Islamic finance is the fastest growing market in ethical finance with an annual average growth rate of between 10 percent and 20 percent. Current global Islamic finance assets stand at $800 billion and are predicted by some to rise to $4 trillion by 2015. The credit crunch has provided Islamic finance with a unique opportunity to assert its values of ethically based financing, which could help to shape the global financial industry as a whole.
Islamic finance distinguishes itself from conventional finance in its compliance with the principles of Islamic commercial jurisprudence. Islamic finance techniques seek to promote ethical and socially responsible investment while providing an alternative to interest-based finance. The main tenets of Islamic commercial jurisprudence prohibit interest payments on monetary loans or securities, speculation, uncertainty in certain contractual terms and engaging in anti-social business activities. Some of the main Islamic financing techniques include murabaha (cost-plus financing), sukuk (Islamic bonds), ijara (based on the leasing of an asset), istisna’a (production/construction financing) and musharaka (equity investment).
The recent defaults in the Islamic finance industry have shown that the Gulf has been affected by the same liquidity issues as the West, with central banks actively intervening to encourage interbank lending. However, there are significant differences in the views about long-term prospects expressed by bankers in different states in the Gulf, as well as between bankers situated in Western banks, conventional local banks and Islamic banks, with the latter being the most optimistic, especially if they are based in countries with rich energy resources. The general view among all bankers is that they will monitor market performance in the first two quarters of next year.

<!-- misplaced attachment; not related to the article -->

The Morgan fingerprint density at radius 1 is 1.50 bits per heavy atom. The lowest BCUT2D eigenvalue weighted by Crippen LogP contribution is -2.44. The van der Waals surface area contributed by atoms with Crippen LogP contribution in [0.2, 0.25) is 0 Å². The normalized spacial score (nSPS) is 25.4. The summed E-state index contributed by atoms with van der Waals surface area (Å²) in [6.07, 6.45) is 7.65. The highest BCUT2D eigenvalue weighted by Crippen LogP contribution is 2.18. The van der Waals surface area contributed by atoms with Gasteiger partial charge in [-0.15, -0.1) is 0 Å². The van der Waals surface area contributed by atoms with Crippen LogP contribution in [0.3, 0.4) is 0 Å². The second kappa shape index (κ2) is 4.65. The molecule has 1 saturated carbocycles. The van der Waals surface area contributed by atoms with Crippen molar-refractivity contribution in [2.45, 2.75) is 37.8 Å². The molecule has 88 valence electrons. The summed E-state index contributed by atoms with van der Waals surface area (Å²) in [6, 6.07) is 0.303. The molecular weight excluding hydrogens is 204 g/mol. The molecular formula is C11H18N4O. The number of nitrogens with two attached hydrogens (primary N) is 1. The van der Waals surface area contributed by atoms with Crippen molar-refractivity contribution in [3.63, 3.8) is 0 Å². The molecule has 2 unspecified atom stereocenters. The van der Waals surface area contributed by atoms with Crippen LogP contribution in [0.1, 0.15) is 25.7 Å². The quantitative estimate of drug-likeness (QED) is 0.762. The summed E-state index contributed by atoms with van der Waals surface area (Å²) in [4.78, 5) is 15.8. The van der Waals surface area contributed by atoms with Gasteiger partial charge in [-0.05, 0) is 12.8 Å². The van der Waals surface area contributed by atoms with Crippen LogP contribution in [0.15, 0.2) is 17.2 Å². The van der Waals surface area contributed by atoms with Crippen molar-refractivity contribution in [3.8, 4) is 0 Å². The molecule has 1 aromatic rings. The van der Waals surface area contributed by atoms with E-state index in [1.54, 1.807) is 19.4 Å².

As European economies come to terms with the effects of the economic crisis, Islamic finance is attracting greater attention because of the ethical and socially conscious principles that underpin the industry. A number of countries in Europe, such as the United Kingdom, France and Italy are ensuring that their legal systems create a level playing field for Shariah-compliant structures. In Asia, Singapore, Indonesia and Hong Kong are vying to be the hub for Islamic finance, despite Malaysia’s traditional dominance. There is also increased interest from China, Turkey and India. Meanwhile, the entire financial system in Iran is Shariah-compliant. These are all significant trading partners for Russia.
There is a growing interest in Russia (as well as elsewhere in the CIS) among banking and corporate borrowers as well as potential arrangers in the diversification of sources of financing through access to the Islamic financial markets. However, Islamic finance is very new to Russia and marrying the principles of Islamic finance with the legislative framework in Russia is going to be an iterative process. The London and Moscow offices of Norton Rose LLP have recently been involved in structuring a Russian murabaha trade financing as well as a Russian sukuk. During this process, we identified a number of corporate, commercial and tax issues that should be noted by any parties seeking to engage in similar transactions in the Russian market.
We were able to work within the limits of the existing Russian legislative framework in order to find solutions to the challenges that we faced, but it would be helpful if Russia, like the U.K. and France, for example, considered making certain changes to the existing tax and commercial laws to remove some of the current barriers to Islamic finance in order to create a level playing field with transactions that are structured conventionally.
In the current economic climate, Islamic finance is a real alternative for financiers who face a lack of liquidity in the debt capital markets and are looking for alternative ways of raising finance.